When I started reading books, I had pretty much decided to “never” read non-fiction. I mean, we read them in school, right? So when I think about a non-fic, I imagine a super-boring, lengthy textbook! That isn’t what you want to read when you’re in the mood to read some fun books, right? That’s why I’m here. To give you non-fic recs that are super short and not at all boring and very fun! You think that’s impossible? Let me prove you wrong.
1. Weird Things Customers Say In Bookshops by Jen Campbell
I recently finished reading this book and I adored it — it’s basically a “collection” of weird things customers say in book shops, and for what its worth, they’re very, very hilarious. I actually laughed while reading it and I’m sure you will laugh your butt off too! Moreover, this book is very, very short! You can finish reading this book in one sitting because of how interesting and short this is. Of course, if you think you’re interested in more weird things, we have a sequel! I haven’t gotten around to it yet, but I’ll surely pick it up soon!
2. Will My Cat Eat My Eyeballs? by Caitlin Doughty
This book earned five stars from me because it was super informative and hilarious. It’s non-fiction about questions pertaining to death and dead bodies (example: will my cat eat my eyeball after I die? If I ate a full bag of popcorn kernels before my death, would they pop during cremation? where do fake boob, hip, knee implant thingies go when you’re cremated/buried? etc.) asked to a mortician by kids. And YOU WANT TO KNOW THE ANSWERS TO THESE QUESTIONS! You’ll laugh. You’ll feel anxious — especially if you have death anxiety — I speak from my own experience. And you’ll learn so much about death. But you’ll want to read more. And you’ll go to the YouTube channel of the author of this book – Ask A Mortician. Because yes, that’s exactly what I did. The best thing is, the writer talks in such a nonchalant fashion about death that you’re like… Is she talking about a HUMAN BEING DYING or the death of a random fake plastic doll you have no attachment to?
3. Dear Ijeawele, or A Feminist Manifesto in Fifteen Suggestions by Chimamanda Ngozi Adichie
This book is a compilation of fifteen feminist suggestions by an author to a friend (who’s recently given birth to a female child) on how to raise her child to be a feminist. It’s super short, super powerful, and if you’ve ever watched Adichie’s Ted Talks or read her fiction, please pick it up. I read it last year, and there was so much to learn from it and that’s why I urge you to read it.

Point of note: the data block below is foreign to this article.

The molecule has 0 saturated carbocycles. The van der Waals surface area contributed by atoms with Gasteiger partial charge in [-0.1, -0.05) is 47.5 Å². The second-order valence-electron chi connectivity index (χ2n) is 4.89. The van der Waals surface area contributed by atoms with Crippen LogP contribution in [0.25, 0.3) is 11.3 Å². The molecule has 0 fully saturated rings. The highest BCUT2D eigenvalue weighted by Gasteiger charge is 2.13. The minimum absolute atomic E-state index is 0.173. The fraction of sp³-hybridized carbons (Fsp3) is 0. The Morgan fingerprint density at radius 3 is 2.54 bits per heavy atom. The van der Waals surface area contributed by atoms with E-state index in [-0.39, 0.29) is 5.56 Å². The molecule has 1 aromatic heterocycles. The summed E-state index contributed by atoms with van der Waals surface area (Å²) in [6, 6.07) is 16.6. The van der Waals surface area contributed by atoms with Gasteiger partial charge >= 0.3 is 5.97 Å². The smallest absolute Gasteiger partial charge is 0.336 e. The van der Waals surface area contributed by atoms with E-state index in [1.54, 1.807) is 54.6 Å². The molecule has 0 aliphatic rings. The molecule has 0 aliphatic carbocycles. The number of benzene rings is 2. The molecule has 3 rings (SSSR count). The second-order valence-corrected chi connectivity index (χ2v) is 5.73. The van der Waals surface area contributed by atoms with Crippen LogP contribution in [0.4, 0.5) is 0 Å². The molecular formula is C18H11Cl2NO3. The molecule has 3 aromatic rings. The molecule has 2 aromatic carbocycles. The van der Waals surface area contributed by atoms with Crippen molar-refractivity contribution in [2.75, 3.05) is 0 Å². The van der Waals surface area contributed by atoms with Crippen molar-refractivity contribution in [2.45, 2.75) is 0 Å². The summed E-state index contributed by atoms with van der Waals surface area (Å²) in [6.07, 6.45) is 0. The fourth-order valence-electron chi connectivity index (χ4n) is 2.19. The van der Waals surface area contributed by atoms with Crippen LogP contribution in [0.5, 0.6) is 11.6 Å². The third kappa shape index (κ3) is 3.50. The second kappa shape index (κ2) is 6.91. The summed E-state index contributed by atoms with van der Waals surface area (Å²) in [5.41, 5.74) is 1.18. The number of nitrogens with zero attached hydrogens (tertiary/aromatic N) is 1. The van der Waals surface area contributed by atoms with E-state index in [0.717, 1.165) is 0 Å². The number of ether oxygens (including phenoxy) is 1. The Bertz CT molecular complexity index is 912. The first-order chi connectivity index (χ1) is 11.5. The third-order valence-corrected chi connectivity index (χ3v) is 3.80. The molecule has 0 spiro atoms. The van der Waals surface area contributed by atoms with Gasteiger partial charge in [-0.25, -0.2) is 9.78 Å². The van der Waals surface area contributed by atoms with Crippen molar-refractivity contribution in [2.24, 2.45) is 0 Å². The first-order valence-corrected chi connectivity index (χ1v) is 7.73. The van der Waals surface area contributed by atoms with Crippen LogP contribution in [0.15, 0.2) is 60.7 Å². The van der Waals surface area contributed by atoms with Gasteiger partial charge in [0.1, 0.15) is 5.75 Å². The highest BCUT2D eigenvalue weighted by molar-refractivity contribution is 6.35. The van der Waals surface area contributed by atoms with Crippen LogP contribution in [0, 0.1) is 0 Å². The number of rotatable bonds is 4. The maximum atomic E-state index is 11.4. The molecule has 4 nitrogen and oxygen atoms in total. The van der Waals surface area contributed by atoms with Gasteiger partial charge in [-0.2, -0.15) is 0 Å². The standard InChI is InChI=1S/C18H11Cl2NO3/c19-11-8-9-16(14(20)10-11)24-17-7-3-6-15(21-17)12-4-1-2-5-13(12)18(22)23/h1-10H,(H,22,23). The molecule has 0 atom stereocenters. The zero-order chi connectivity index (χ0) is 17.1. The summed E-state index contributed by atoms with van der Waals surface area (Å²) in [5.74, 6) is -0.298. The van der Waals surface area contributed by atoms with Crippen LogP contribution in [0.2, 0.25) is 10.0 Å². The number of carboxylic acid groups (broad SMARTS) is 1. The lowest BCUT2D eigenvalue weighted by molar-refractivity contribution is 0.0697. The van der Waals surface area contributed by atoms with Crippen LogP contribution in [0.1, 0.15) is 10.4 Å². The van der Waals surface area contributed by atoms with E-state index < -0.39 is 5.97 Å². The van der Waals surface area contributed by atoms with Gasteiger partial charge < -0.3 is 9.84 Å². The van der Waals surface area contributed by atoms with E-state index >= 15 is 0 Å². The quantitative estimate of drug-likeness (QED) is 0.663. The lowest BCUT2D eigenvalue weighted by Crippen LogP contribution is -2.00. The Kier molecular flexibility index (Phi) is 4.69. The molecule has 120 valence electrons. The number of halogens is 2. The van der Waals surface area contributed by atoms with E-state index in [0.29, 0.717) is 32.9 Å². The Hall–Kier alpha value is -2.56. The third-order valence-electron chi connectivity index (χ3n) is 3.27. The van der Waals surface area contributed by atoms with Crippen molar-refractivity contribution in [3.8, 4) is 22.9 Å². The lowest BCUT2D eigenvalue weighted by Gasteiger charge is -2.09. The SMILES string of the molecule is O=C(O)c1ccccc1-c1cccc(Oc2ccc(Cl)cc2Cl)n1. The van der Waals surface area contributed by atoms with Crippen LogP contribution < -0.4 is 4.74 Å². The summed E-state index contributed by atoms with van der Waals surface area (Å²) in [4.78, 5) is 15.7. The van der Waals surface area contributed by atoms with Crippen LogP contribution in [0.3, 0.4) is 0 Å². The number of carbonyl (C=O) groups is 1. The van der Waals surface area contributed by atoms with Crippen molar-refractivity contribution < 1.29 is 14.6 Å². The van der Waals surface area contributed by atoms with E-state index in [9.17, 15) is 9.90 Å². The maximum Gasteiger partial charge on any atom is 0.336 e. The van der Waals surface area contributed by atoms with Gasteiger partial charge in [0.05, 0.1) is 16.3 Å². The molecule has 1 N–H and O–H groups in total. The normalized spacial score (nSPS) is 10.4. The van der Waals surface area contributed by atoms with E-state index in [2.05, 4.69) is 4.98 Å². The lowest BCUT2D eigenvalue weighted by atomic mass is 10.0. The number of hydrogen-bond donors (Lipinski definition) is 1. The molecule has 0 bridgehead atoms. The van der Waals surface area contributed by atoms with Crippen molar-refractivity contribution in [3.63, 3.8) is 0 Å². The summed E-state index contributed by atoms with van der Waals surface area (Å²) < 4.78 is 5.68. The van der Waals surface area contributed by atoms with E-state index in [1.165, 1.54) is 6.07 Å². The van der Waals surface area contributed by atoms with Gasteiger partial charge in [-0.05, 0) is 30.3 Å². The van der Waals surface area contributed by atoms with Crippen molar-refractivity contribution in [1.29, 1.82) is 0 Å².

4. Reasons to Stay Alive by Matt Haig
This book is very relatable, especially to those people who suffer from depression and anxiety. It’s an account of Matt Haig’s depression and his reasons to stay alive. Although I’ve only read half of it, I can tell that it is brilliant and if you’re looking for a not-so-sad, hopeful book about this person’s experience with depression, you should read it. A huge trigger warning for active suicide ideation, depression, anxiety, panic attacks, etc. because this book describes those feelings in a relentless way, and at the same time, gives you hope!
5. I Really Didn’t Think This Through by Beth Evans
This is the most relatable book I’ve ever read in my life!!! – this book has tales from the life of a new adult person who has no idea how to go about life as an adult… because of course, you’re given no handbook and you have to play it by ear! Reading this book proved to be therapeutic for me and not only the experiences are relatable (I was always like, yeah, I’ve done that too) the author has also drawn some cute illustrations that are very heart-warming. It talks about dealing with anxiety, depression, self-harm, OCD, and other mental health problems and not being so hard on yourself. An amazing and beautiful book to read if you want to feel that you’re not alone in this world.
Anyway, so these are some of the non-fiction books that I read and adored and I recommend you all to read them if you’re thinking of reading fun and simple non-fiction book!